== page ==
Solvent government must be a priority. It serves also as an example to us. There will always be vote seekers who cater to those who want a soft berth in life. Divided authority can be a handicap to progress.

At one time, Maine was a powerhouse, with agriculture, logging, shipping and related industries. Welfare did not exist. Families took care of their own. Drug abuse? What’s that? A 10,000-page health care tome? Doctors made house calls. Much better.

Since then, there have been significant changes in lifestyles and commerce. When Maine’s virgin forest was depleted, loggers worked their way west. Then the homestead farm surrendered to agribusiness. Who can resist the supermarket’s monopoly and convenience with foods from out of state?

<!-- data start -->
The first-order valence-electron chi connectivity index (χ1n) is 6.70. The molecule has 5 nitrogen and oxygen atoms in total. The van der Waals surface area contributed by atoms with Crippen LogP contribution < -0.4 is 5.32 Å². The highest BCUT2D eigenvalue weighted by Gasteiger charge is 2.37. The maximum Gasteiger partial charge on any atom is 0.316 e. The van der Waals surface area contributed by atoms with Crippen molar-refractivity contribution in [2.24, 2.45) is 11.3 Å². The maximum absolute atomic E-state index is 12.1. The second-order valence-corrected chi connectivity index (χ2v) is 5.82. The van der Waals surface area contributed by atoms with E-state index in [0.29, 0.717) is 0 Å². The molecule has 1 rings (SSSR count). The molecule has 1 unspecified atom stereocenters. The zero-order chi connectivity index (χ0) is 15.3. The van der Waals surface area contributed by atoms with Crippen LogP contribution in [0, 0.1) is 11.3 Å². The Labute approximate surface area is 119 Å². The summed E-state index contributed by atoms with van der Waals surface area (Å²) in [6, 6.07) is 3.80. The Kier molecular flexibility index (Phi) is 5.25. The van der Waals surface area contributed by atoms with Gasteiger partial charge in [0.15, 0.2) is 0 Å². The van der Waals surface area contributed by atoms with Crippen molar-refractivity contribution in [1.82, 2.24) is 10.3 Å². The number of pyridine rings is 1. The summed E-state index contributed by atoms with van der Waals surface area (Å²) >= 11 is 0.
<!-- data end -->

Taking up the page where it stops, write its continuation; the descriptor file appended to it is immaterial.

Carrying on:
Shipping followed when giant metal ships with skeleton crews took over. Then came the lure of higher wages in megacities such as Boston and New York City.

Maine’s most capable young men and women were siphoned away, and immigrants no longer come with a hunger to farm the land. They were men and women with lasting family values and work ethics.

What if government required agribusiness to eschew the use of chemicals. That would make more jobs available in the countryside.


And someone has to address the breakdown of the family unit, which forms the very foundation of our economy.

Maine’s former powerhouse status was as much due to working women as to men. As homemakers, women made possible the productivity of their men and assured the health of their children. Abraham Lincoln said it all, “No one is poor who had a Godly mother.”

There is no FDIC for an insolvent state. Success with Marden’s adds to our governor’s credibility.

Russell Vesecky


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